The head of the care review has welcomed the government’s response to his report but has urged it to go “further and faster”.
Josh MacAlister, who led the Independent Review of Children’s Social Care, said today’s Department for Education response set the right direction but was critical of its failure to take forward certain recommendations and the lack of funding.
Sector bodies have roundly criticised the DfE for providing one-fifth of the funding recommended by MacAlister – £200m over two years as opposed to £2.6bn over five – to reform the system.
More on the DfE response to the care review
In a piece for blogging platform Medium, MacAlister set out the core diagnosis from his 14-month review into the system in England: “Early and intensive support for families in crisis is hollowed out. Child protection is overwhelmed. Family networks — grandparents, aunts and uncles — are systematically overlooked when they could help to raise a child whose parents are struggling.
“All of this means we’re on course to have 100,000 children in care within a decade. Too many of these children are forced to grow up far from their community in homes that can’t give them the stability and love they need. The experience of growing up in care is one of the greatest disadvantages someone can face.”
He welcomed the DfE’s plans to pilot his core recommendation – the creation of new multidisciplinary family help services across England to substantially improve support for families in need.
He was also supportive of its decision to back his recommendations to create expert child protection practitioners to lead safeguarding cases in pilot areas, introduce an early career framework to improve post-qualifying social work training, boost foster carer recruitment, enhance support for kinship carers and increase leaving care grants.
Risk of ongoing poor outcomes for children
He said the £200m allocated would “start tipping the scales towards the kind of system children and families urgently need”.
However, what was needed was a “transformative whole system reset”, without which “outcomes for children and families [would] remain stubbornly poor”, and the costs of children’s social care would rise from £10bn to £15bn a year over the next decade.
He argued that his proposed level of investment – most of which, £2bn over five years, would go on family help – would save the taxpayer money in the long-term, notably by reducing by an estimated 30,000 (30%) the likely size of the care population by 2032.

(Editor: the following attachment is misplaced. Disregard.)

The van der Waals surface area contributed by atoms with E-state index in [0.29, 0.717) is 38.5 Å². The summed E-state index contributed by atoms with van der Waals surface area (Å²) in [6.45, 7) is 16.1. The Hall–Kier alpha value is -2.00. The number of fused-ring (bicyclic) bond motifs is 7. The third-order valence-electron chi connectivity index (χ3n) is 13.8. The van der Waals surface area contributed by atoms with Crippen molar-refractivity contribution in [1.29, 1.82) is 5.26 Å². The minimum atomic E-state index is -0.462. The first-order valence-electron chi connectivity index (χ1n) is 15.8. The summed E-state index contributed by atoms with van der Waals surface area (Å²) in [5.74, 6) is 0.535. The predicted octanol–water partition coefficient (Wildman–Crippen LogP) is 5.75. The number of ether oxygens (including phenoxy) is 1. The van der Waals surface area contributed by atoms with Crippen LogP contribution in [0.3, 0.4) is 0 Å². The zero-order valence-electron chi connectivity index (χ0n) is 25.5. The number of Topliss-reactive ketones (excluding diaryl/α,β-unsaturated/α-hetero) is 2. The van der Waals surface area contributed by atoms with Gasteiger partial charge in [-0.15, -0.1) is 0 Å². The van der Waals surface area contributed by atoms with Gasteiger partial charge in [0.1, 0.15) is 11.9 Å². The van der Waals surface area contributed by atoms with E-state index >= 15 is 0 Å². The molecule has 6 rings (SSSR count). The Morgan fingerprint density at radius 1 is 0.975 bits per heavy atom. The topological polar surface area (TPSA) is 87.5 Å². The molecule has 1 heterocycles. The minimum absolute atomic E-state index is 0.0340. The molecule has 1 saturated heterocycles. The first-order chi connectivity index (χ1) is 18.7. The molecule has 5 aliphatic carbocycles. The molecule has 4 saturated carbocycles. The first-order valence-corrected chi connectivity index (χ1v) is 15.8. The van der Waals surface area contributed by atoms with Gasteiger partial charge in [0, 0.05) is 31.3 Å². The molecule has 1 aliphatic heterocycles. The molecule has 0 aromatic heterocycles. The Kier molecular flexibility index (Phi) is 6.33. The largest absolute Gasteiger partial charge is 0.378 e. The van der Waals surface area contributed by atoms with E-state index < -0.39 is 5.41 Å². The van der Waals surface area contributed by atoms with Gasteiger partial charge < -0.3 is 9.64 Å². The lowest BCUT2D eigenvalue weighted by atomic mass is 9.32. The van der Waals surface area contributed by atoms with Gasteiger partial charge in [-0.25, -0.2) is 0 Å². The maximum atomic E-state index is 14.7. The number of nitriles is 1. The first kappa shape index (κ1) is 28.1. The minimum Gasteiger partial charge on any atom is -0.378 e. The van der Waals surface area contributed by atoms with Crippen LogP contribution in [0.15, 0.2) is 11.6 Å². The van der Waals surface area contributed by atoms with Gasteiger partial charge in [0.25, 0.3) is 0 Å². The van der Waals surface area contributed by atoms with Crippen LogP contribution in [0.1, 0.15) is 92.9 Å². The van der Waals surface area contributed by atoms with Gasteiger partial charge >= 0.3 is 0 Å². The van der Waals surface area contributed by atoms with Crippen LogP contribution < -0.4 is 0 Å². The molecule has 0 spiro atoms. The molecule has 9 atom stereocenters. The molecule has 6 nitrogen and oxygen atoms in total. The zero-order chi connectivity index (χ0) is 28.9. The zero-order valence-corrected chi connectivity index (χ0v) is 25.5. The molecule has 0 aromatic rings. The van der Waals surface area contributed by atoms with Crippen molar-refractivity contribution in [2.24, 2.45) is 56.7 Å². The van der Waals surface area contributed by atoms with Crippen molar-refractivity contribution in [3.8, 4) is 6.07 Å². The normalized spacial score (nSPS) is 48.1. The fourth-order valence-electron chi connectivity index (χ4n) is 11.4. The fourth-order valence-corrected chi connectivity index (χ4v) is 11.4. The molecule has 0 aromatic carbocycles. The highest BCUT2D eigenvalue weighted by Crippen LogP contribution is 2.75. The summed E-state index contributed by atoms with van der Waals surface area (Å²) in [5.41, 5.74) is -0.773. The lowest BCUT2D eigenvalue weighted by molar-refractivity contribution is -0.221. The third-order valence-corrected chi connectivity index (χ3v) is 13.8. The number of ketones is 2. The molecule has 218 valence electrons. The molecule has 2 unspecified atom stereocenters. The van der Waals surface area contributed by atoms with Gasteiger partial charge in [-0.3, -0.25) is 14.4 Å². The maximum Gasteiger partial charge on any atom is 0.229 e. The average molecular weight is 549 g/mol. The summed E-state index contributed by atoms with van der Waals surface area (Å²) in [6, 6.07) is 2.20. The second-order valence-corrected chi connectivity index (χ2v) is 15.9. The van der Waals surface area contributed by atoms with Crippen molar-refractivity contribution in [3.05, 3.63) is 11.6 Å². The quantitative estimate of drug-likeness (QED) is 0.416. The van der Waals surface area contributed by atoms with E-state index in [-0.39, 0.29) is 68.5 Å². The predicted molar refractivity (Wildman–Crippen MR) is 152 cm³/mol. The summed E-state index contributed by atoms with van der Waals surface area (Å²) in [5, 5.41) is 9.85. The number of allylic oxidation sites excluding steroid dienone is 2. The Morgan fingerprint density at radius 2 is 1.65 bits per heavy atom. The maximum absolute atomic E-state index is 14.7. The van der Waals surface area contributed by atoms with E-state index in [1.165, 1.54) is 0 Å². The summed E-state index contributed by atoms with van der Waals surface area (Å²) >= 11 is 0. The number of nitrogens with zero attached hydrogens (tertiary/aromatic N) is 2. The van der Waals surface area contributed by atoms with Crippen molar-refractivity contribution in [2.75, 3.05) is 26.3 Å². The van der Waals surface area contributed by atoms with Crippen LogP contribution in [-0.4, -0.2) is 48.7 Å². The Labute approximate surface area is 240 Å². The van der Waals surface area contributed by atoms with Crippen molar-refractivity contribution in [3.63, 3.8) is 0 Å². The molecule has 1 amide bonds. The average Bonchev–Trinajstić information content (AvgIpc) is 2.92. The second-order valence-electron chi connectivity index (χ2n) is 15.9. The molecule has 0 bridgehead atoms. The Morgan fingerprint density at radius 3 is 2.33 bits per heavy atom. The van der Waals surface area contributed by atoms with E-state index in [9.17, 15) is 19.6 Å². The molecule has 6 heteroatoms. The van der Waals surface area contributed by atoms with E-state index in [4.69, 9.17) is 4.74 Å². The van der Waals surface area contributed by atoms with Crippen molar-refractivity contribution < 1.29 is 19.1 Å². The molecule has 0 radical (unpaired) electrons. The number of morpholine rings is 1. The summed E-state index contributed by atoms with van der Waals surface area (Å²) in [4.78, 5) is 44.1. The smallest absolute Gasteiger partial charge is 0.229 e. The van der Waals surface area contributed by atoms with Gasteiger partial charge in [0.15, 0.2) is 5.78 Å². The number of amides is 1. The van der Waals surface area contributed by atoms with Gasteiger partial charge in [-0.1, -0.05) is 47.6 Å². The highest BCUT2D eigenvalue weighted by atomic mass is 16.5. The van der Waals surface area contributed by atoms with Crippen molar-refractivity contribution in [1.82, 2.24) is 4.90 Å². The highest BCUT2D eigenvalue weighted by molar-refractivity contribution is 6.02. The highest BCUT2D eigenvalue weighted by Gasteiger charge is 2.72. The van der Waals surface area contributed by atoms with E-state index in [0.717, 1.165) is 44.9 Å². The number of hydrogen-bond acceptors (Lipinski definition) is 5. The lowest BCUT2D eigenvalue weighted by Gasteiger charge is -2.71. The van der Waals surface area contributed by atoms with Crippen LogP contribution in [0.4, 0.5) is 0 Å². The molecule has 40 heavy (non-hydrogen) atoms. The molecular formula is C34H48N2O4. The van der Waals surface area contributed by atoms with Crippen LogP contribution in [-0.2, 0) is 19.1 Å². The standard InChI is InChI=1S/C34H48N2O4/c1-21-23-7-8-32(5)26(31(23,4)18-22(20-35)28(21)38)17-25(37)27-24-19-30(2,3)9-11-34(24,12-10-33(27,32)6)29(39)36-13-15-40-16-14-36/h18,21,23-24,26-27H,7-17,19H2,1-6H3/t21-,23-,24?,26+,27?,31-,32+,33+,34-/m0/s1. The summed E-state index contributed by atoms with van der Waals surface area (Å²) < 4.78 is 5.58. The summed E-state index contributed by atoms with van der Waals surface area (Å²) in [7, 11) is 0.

MacAlister urged the DfE to speed up the rollout of family help services, which it currently intends to pilot in up to 12 areas, at a cost of £45m.
With the DfE only committing to explore MacAlister’s call for an introduction of an allowance and improved access to legal aid for kinship carers with a special guardianship, or child arrangements, order, he said: “They need to speed up legislating to provide kinship carers with support so that more children can live well with their own families, in turn preventing more children entering an overwhelmed care system.”
MacAlister also said that the proposed £25m to improve foster care recruitment and retention over the next two years would not deliver the 9,000 additional carers he said were needed over the next three years.
Failure to make care experience a protected characteristic
He was particularly critical of the DfE’s failure to accept his recommendation to make being care experienced a protected characteristic, which would provide protection against discrimination, and requirements on public bodies to tackle inequalities, for care leavers.
“This would be a landmark change for those who grew up in care and would profoundly change the way services and society behaves towards this remarkable but extremely disadvantaged community,” he added.
He also criticised the DfE’s failure to commit to the introduction of universal care standards, which his review had said would guarantee the provision of care to all looked-after children, in whatever setting.
This comes with charities and social work bodies having conducted a longstanding campaign against the DfE’s introduction of standards that do not require the provision of care for currently unregulated supported accommodation for 16- and 17-year-olds.
MacAlister added: “The Department for Education has done a good job of responding comprehensively to the review, within the constraints they’ve faced. But so many who have lived through or work in this faltering system know that there’s a burning platform. Reforms will get started this year, but children and families will have to wait longer to see results. Government as a whole therefore needs to prioritise legislative time and investment for these children.”